Issue No.01 - January-March (2005 vol.27)
pp: 17-26
This article begins a three-part series, presenting an overview of events in IBM that preceded today?s versatility in handling Far Eastern languages in the IT arena. Here, Part 1 analyzes the complexities and characteristics of the Japanese, Korean, Chinese, Thai, and other Far Eastern languages in the context of 1960s technologies and early IT products that emerged.
Kanji, Katakana, Hiragana, Hangul, Hanzi, Thai, Korean, Chinese, BCD, EBCDIC
Kurt Hensch, "IBM History of Far Eastern Languages in Computing, Part 1: Requirements and Initial Phonetic Product Solutions in the 1960s", IEEE Annals of the History of Computing, vol.27, no. 1, pp. 17-26, January-March 2005, doi:10.1109/MAHC.2005.9
1. TV Japan commercial that is broadcast in the US.
2. Instructions for Chinese voters on a flyer mailed to every household in San Francisco, California.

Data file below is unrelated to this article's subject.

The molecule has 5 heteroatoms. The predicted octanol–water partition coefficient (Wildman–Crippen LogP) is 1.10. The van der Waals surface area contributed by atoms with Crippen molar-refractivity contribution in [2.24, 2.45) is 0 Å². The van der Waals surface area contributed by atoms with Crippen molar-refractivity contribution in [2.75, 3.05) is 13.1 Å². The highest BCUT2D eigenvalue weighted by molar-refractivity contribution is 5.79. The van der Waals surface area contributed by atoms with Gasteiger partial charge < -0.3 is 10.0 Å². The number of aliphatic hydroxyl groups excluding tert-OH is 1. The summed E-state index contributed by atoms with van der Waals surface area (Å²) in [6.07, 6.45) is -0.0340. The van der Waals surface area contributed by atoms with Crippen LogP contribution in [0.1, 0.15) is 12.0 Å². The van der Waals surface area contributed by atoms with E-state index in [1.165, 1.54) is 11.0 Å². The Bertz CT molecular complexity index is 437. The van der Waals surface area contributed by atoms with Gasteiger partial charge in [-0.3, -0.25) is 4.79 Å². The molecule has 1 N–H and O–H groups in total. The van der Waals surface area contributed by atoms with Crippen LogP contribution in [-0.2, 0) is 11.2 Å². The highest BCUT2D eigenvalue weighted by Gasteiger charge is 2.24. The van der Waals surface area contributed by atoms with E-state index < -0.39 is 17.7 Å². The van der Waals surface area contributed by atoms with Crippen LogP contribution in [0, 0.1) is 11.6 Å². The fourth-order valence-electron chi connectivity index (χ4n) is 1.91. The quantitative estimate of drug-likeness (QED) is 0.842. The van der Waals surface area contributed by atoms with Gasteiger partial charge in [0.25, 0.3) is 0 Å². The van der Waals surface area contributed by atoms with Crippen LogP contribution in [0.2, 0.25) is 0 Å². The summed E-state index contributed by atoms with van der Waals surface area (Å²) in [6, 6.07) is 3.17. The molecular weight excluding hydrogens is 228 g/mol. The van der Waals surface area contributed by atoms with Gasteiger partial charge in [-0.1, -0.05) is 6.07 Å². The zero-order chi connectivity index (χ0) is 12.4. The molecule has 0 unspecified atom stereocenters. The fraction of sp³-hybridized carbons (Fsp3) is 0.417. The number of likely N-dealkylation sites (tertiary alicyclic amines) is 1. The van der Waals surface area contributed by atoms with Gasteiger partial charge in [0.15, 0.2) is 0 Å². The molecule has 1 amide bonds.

3. K. Lunde, CJKV Information Processing: Chinese, Japanese, Korean, and Vietnamese Computing, O'Reilly & Associates, 1998.
4. IBM Thailand Globalization Competency Center. IBM Thailand is one of several such centers that IBM has established in selected major markets. These centers are responsible to identify and analyze national requirements that are to be addressed in the development of IBM products.
5. K. Hensch personal documents archive.
6. T. Takeshita, "Programming Lab for Junior High Students," Suugaku [Mathematics] Seminar, vol. 8, no. 11, Nihon Hyouron Sha [Japan Review Co.], Nov. 1969 (in Japanese).